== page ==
What You Need to Know About Yacht Duty Drawbacks

Duty drawbacks are monetary refunds on goods that are imported into the U.S. via Customs. Should these goods be exported or destroyed under U.S. Customs and Border Protection supervision within three years of entering the country, the following parties are eligible for duty drawbacks: Manufacturers Importers Exporters These drawbacks have been a part of international trade policy in the United States Read More

Understanding Temporary Import Bonds

A temporary import bond, or TIB, allows you to temporarily import goods into the United States under bond without having to pay the duty that would normally apply. The goods in question must not be imported for sale and have to be either exported or destroyed within a certain period of time. When it comes to yachts, the most common TIB options are: Entering the United States to undergo repairs Entering for Read More

Delaware Corporations and Yacht Ownership

Over the past three decades, Delaware has become the state of choice when it comes to corporate or LLC ownership of mobile assets. The latter includes antique and cutting-edge automobiles, private jets, and, of course, yachts. Walk around any marina across the globe and chances are that you’ll see several yachts with a “Delaware” designation. This is because a Delaware corporation provides asset protection, Read More

Three Steps to Renew Your Cruising License

A cruising license is a permit issued to foreign-flagged pleasure boats from certain countries that have a reciprocal agreement with the U.S. It is issued by the U.S. Customs and Border Protection office at the vessel’s port of U.S. arrival and is normally valid for up to one year. Once issued, cruising licenses exempt recreational vessels from the following formalities: Filing manifests, obtaining permits to Read More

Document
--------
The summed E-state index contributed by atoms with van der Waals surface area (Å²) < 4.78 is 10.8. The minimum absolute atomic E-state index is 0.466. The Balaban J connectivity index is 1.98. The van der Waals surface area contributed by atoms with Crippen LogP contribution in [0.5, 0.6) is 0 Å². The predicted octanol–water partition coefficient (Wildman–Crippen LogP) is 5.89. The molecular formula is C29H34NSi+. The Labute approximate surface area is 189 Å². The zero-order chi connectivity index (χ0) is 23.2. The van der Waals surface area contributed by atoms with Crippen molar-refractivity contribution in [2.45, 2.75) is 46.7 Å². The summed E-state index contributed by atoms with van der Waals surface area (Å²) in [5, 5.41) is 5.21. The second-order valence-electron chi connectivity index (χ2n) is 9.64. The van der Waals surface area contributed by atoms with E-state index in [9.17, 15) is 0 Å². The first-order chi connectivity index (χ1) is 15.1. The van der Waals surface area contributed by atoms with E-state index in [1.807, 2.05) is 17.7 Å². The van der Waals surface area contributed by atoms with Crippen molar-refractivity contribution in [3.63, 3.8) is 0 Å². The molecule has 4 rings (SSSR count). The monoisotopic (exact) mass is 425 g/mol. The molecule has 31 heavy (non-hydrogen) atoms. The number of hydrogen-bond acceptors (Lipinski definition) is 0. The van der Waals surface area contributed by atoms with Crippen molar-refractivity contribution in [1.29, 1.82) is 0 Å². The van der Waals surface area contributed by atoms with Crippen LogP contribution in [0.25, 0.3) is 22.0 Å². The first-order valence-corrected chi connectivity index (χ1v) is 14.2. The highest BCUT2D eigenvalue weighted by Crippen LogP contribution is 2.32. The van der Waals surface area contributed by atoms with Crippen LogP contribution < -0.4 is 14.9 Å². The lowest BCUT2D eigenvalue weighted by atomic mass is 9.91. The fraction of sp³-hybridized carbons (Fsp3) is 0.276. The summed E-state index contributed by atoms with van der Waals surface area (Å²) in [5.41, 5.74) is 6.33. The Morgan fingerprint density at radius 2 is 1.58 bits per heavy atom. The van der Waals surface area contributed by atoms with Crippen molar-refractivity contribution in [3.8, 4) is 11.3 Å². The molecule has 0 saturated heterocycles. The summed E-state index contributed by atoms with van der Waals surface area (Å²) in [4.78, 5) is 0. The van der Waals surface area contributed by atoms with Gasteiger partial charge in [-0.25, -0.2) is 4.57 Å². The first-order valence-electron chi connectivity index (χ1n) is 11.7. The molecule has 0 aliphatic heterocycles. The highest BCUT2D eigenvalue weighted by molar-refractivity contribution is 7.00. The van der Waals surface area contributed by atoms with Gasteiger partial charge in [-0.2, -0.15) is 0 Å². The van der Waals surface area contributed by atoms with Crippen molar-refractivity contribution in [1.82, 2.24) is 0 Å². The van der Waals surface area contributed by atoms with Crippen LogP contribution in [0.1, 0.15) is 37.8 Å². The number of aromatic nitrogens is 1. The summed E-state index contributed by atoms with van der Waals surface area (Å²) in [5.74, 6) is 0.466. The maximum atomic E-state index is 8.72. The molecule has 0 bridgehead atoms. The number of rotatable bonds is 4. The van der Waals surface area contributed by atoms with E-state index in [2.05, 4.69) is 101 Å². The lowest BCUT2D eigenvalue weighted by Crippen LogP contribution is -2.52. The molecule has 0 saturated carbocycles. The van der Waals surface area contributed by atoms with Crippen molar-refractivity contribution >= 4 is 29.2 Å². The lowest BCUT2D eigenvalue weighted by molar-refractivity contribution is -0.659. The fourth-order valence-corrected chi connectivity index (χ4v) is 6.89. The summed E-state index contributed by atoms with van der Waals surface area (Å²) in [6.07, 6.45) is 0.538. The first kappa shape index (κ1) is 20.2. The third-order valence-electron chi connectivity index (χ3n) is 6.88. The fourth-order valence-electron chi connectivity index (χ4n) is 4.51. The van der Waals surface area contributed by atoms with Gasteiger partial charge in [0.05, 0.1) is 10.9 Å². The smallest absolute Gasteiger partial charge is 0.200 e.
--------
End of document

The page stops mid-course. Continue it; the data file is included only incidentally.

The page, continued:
A Brief Introduction to Boat Show Bonds

A perusal of brokerage ads in any yachting magazine will often turn up an ad for a boat listed as "Not offered for sale or charter to U.S. residents while in U.S. waters." This isn’t simply a teaser: the boat really is for sale. But it is foreign-built, and that makes a sale to the American market complicated. When a foreign-built yacht enters American waters, it has to check in with U.S. Customs and Border Read More

Boating Across Borders: What You Need to Know About Foreign Documentation

After closing on a yacht, your single most important decision is to decide where to register it. At present, the most popular yacht registries in the world are the United States, St. Vincent and the Grenadines, the Cayman Islands, the Marshall Islands, and the British Virgin Islands. In addition to its own benefits and drawbacks, each yacht registry will have its own specific set of documentation requirements, but Read More

Understanding Your Yacht Import Duties

Few things are as exciting as purchasing a Yacht, and it is something that a growing number of people are doing each year. For many, it makes sense to purchase the vessel outside of the United States due to market supply, price, personal residence, and more. When importing a yacht or other pleasure watercraft, however, it is critical that you understand what import duties are, and how they will impact you. What Read More

How to Keep Your Listings Compliant with Customs

As  U.S. Customs has taken a more pronounced stance lately in looking at the foreign yachts coming into the US it will be extra important to make sure your yacht is in compliance with federal laws this boat show season. If you are a private owner with a foreign built hull looking at offering your yacht for sale in the US you want to make sure you have your proper import paperwork available to legally list your Read More

Yacht Brokers: Don’t Let a Big Sale Turn Into a Legal Nightmare

As a yacht broker, there is nothing better than closing a major transaction. In a perfect world, everything will proceed smoothly. Both parties will be happy, all your documents will be in order, and the yacht will be exactly what your clients dreamed of. Unfortunately, we do not live in a perfect world. There is a great deal that can go wrong in the yacht brokering business, and these issues can quickly escalate Read More

Enforcement of EPA Requirements on Vessel Importation

EPA enforcement is becoming a more prevalent issue for vessels importing into the US. This has been in the regulations for a while but has rarely been enforced. Before a few weeks ago we had only been asked 2 or 3 times in 15 years for the EPA conformity of the engines in a boat. Within the last month Customs has started requesting this on a regular basis and in Miami, Customs is requiring the WPA 3520-21 Engine Read More